October nineteen thirty eight rolled around. But their whole jam
was they were on CBS, and CBS had them do
our long radio adaptations of class like novels like Treasure Island.
They did around the world in eighty days, and so

(08:06):
since it was October, they wanted to do something spooky
around Halloween something, so they decided Yeah, so they were like, well,
what's the most boring scary book there is? And they said, HG.
Wells War the Worlds. So they decided to adapt it.

Speaker 4 (08:19):
Yeah, so they got together, they're rehearsing. We'll talk a
little bit more about that in a sec. But there
wasn't a strong feeling among the cast and crew and
the production group that thought it was going to be
awesome because I think probably because they had never done
anything like this, they had never heard anything like this.
They thought, is this even going to be any good.

(08:40):
And a couple of different sources in the production went
to a radio critic ahead of time, it's like thanks
a lot, and they said, by the way, this is
going to be a real stinker.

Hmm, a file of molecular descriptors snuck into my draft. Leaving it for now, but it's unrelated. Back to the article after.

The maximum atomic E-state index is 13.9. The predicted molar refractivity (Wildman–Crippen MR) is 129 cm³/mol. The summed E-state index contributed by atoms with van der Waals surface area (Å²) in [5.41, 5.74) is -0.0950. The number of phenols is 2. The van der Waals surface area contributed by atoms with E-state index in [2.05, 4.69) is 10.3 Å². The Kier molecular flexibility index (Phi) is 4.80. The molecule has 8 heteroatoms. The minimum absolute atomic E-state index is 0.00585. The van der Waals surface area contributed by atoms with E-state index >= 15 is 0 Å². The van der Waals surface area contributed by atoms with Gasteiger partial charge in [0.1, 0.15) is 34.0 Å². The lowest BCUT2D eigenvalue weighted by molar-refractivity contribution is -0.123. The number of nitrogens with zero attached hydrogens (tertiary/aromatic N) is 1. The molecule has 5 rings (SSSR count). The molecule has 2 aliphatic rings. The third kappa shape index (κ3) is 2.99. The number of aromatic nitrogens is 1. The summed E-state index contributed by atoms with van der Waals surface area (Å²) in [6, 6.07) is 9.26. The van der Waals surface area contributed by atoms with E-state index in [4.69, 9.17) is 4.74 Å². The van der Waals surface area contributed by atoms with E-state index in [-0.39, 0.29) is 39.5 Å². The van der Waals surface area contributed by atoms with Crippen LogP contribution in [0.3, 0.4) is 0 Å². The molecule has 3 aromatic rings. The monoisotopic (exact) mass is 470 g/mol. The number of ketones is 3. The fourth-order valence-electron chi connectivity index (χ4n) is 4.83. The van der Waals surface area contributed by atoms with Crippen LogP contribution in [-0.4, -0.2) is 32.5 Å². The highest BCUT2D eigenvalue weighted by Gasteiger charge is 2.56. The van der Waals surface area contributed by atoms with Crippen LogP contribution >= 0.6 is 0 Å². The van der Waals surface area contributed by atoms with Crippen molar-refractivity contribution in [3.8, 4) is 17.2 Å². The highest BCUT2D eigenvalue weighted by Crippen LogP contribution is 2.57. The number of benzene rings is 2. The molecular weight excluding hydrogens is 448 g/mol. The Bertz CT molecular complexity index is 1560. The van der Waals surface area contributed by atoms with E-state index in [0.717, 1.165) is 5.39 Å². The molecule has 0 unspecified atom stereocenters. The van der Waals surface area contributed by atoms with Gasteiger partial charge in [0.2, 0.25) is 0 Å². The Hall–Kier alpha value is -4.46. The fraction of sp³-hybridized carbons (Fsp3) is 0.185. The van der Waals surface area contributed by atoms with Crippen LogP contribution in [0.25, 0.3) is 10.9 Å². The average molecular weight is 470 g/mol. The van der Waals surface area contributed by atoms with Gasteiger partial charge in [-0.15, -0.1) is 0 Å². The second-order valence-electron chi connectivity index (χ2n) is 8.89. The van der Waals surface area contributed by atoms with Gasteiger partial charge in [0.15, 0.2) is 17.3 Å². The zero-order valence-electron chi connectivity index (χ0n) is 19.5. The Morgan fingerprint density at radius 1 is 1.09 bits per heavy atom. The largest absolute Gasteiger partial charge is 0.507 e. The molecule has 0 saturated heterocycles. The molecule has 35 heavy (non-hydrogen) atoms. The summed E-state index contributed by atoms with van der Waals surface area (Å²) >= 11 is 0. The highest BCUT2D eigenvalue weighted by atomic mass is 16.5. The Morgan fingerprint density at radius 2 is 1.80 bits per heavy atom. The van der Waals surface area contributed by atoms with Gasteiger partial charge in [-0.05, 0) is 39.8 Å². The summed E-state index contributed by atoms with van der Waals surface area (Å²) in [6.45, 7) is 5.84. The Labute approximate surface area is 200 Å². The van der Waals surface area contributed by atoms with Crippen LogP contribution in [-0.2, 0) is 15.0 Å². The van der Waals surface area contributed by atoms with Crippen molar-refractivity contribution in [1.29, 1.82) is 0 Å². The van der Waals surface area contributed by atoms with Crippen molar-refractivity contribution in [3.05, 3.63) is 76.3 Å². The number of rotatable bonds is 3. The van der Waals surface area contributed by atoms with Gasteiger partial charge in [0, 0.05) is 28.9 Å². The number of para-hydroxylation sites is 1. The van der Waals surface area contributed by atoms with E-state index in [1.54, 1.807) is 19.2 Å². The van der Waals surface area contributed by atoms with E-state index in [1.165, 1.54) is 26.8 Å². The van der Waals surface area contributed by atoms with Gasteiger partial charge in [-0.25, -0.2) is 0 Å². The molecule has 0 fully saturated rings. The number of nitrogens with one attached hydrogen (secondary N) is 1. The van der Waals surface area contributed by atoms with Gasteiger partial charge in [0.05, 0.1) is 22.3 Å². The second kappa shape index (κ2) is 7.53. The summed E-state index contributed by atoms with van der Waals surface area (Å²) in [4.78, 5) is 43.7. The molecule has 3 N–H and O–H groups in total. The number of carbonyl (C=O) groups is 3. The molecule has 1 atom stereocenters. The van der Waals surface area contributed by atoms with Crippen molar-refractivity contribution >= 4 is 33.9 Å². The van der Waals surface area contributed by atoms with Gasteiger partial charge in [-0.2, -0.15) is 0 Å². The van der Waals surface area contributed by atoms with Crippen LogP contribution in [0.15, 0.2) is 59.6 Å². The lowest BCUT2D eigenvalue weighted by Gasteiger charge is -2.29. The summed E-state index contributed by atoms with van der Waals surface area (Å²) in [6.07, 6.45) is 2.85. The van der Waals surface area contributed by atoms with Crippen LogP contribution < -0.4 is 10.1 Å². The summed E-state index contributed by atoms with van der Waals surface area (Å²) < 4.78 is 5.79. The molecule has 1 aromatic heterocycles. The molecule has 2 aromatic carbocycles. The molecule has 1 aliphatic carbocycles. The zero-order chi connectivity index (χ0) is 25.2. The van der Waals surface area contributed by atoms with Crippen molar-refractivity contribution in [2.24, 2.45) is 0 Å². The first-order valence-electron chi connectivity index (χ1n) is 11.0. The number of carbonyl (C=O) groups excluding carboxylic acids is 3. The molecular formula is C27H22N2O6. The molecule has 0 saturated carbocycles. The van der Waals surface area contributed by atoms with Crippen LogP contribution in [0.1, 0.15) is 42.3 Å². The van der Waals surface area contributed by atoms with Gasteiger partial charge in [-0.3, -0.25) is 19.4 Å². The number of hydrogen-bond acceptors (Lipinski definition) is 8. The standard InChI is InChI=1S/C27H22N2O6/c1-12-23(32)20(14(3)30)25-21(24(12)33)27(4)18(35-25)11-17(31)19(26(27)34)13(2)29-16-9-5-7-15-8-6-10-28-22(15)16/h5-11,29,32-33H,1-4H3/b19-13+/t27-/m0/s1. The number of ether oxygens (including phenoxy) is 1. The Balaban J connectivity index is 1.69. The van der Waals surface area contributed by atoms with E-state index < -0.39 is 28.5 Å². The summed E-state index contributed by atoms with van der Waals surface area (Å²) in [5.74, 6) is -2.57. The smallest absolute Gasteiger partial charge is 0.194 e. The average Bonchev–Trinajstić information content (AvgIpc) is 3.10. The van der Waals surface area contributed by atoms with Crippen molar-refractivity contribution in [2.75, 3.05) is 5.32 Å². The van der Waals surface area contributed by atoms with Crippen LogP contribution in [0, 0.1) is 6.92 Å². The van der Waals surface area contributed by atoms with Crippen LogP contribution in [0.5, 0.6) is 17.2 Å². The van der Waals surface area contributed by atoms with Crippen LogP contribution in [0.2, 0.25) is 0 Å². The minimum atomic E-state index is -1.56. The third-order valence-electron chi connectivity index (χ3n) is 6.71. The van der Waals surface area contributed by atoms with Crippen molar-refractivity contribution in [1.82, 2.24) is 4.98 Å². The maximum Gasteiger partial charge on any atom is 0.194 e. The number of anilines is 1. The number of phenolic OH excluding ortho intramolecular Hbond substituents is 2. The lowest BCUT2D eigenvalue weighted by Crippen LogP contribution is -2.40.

Speaker 1 (08:52):
They said, Apparently two different people in the production said
that this will put everyone to sleep. And I don't
have the impression that it's strictly because they didn't have
any frame of reference to judge it against, because no
one had done this before. From what I can gather,
the originally it was going to be really bad and
really terrible, and the production and the cast and crew

(09:15):
knew this. They knew that they were marching toward embarrassment
with the early versions of the of the script.

Speaker 4 (09:23):
Yeah, so orson, he's sort of distracted. He's got a
stage production going on. He's got his partner in his group,
the great John Houseman you all know from the paper Chase,
kind of a legendary actor. He was one of his
original partners, and he got together with Howard is it Kotch.
I never know if it's going to be a Cotra

(09:44):
Coke doesn't matter, all right, koc h. And he was
the writer who was adapting the novel and they were like,